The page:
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On Criticism

Mar 06, 2007 08:04 PM
by Anton Rozman

On Criticism 

I can recall no criticism of myself which, even though substantially 
true, took into account those extenuating circumstances ever 
following in the wake of all mistakes, those saving graces bearing 
witness to the sunshine however thickly enveloped by the darkness of 
intervening clouds. I can recall no criticism of myself which, even 
though in a measure erring on the side of leniency, envisaged the 
whole of the cause as it sought to demonstrate the effect. I can 
recall no criticism of myself, in other words, which was not partial. 
I am no less sure that any criticism I may make of others must 
equally be no less partial, no less oblivious of extenuating 
circumstances. No less unmindful of the sunshine while intent upon 
the clouds. I am not saying that criticism is never expedient, never 
justifiable. I do not say that criticism may not be on occasion a 
matter of duty. But I do say that criticism is a dangerous 
occupation, for almost without exception it is composed of untruth as 
well as of truth. I also say that ninety-nine criticisms out of a 
hundred are both unnecessary and inexpedient, and that in the 
majority of the ninety-nine there is more of untruth than of truth. 

I therefore say that we should all be infinitely chary of criticism, 
infinitely chary, holding ourselves back from criticism at all times, 
save most emergently, and then observing two rules of criticism: (1) 
making the criticism to the individual who is the subject of the 
criticism, (2) making the criticism to the individual whose duty we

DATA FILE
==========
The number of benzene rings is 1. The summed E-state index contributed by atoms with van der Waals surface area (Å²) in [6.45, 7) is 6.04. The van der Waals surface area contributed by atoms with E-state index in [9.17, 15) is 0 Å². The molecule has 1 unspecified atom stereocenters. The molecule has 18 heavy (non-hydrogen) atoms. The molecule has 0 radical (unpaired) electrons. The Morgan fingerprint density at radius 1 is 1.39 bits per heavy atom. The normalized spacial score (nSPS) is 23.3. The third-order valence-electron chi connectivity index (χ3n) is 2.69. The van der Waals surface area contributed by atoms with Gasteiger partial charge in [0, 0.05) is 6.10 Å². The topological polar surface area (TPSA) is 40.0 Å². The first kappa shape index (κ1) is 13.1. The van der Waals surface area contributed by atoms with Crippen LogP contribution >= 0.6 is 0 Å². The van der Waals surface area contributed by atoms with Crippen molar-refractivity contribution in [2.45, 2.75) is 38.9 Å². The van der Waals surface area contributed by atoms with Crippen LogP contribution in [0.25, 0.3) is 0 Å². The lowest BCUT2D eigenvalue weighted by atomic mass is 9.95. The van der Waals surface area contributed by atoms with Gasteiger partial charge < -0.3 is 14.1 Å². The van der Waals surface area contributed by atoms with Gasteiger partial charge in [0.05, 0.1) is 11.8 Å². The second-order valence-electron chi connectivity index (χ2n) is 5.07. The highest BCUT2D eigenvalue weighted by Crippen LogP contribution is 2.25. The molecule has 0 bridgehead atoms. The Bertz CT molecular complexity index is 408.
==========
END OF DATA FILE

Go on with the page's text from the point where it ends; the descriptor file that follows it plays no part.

conceive it to be to know it for the sake of the work. 

Casual criticism is intolerable. Criticism which is not certain to 
reach the individual criticized is intolerable. Complaint against an 
individual which we have no intention of making to his face is 

Can we not minimize criticism (1) by indulging in it most sparingly 
ourselves, and not communicating it to a third party save as we also 
communicate it to the party himself, (2) by refusing to listen to it 
from others, save as a matter of urgent duty? And in all cases might 
we not, as a matter of noblesse oblige, always declare with our 
criticism that we are well aware, and would wish taken into 
consideration, that our criticism must at the most be partial and 
neglectful of circumstances which may go far to justify the matter of 
the criticism, or at least to make it intelligible and not unnatural? 
We know this is true in our own case. We know we are so often the 
subject of misunderstanding. Let us have the grace to recognize that 
in our own criticisms of others this ingredient of misunderstanding 
is likely to be present to no small degree. 
All this means a minimum of criticism, practically none at all; a 
maximum of understanding and appreciation; understanding in place of 
misunderstanding. It also means that most criticism is 
misunderstanding in greater or in smaller measure; that when on the 
verge of criticism we stop, we look, we listen, and then refrain. 
Who is there strong enough to remember to stop when on the verge, 
when on the edge, or the precipice of criticism? The tongue is a 
rebellious member of the body, and so often runs away with all other 
members. Who will keep a rein on the tongue at all times, maintain it 
in servitude and restrain it from its habitual tyranny? Who will call 
attention to the sunshine instead of to the clouds? Who will restrain 
the ear, another unruly member of the body, from hearing that which 
it is hurtful to others to utter? Who has the courage and the 
brotherhood for this? 

G. S. Arundale
Condensed from The Theosophist, April 1933.

I will not judge my brother until I have walked two weeks in his 
Sioux Indian Saying 

Scanned from the Theosophical Digest, 1st Quarter, 1992.

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